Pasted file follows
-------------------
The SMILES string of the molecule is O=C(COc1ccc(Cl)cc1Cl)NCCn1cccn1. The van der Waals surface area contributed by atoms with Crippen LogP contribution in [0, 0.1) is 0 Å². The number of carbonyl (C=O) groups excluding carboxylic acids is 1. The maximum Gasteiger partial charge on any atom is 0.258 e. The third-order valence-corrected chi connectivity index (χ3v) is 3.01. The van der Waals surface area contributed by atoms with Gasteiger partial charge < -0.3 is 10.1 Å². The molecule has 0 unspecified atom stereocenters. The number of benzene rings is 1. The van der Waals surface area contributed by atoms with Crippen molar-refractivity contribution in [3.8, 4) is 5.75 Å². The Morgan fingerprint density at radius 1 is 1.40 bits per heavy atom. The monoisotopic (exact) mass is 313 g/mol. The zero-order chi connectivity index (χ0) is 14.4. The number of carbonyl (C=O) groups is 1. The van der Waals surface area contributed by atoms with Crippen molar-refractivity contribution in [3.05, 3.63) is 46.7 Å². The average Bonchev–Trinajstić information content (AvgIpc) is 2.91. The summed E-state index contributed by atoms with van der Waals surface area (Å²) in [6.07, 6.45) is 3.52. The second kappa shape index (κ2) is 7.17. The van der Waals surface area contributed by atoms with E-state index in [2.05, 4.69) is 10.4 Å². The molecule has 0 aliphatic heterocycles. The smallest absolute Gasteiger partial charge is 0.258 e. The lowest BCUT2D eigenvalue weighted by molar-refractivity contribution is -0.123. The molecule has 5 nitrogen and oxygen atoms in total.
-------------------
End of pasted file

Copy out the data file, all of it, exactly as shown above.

The SMILES string of the molecule is O=C(COc1ccc(Cl)cc1Cl)NCCn1cccn1. The van der Waals surface area contributed by atoms with Crippen LogP contribution in [0, 0.1) is 0 Å². The number of carbonyl (C=O) groups excluding carboxylic acids is 1. The maximum Gasteiger partial charge on any atom is 0.258 e. The third-order valence-corrected chi connectivity index (χ3v) is 3.01. The van der Waals surface area contributed by atoms with Gasteiger partial charge < -0.3 is 10.1 Å². The molecule has 0 unspecified atom stereocenters. The number of benzene rings is 1. The van der Waals surface area contributed by atoms with Crippen molar-refractivity contribution in [3.8, 4) is 5.75 Å². The Morgan fingerprint density at radius 1 is 1.40 bits per heavy atom. The monoisotopic (exact) mass is 313 g/mol. The zero-order chi connectivity index (χ0) is 14.4. The number of carbonyl (C=O) groups is 1. The van der Waals surface area contributed by atoms with Crippen molar-refractivity contribution in [3.05, 3.63) is 46.7 Å². The average Bonchev–Trinajstić information content (AvgIpc) is 2.91. The summed E-state index contributed by atoms with van der Waals surface area (Å²) in [6.07, 6.45) is 3.52. The second kappa shape index (κ2) is 7.17. The van der Waals surface area contributed by atoms with E-state index in [2.05, 4.69) is 10.4 Å². The molecule has 0 aliphatic heterocycles. The smallest absolute Gasteiger partial charge is 0.258 e. The lowest BCUT2D eigenvalue weighted by molar-refractivity contribution is -0.123. The molecule has 5 nitrogen and oxygen atoms in total.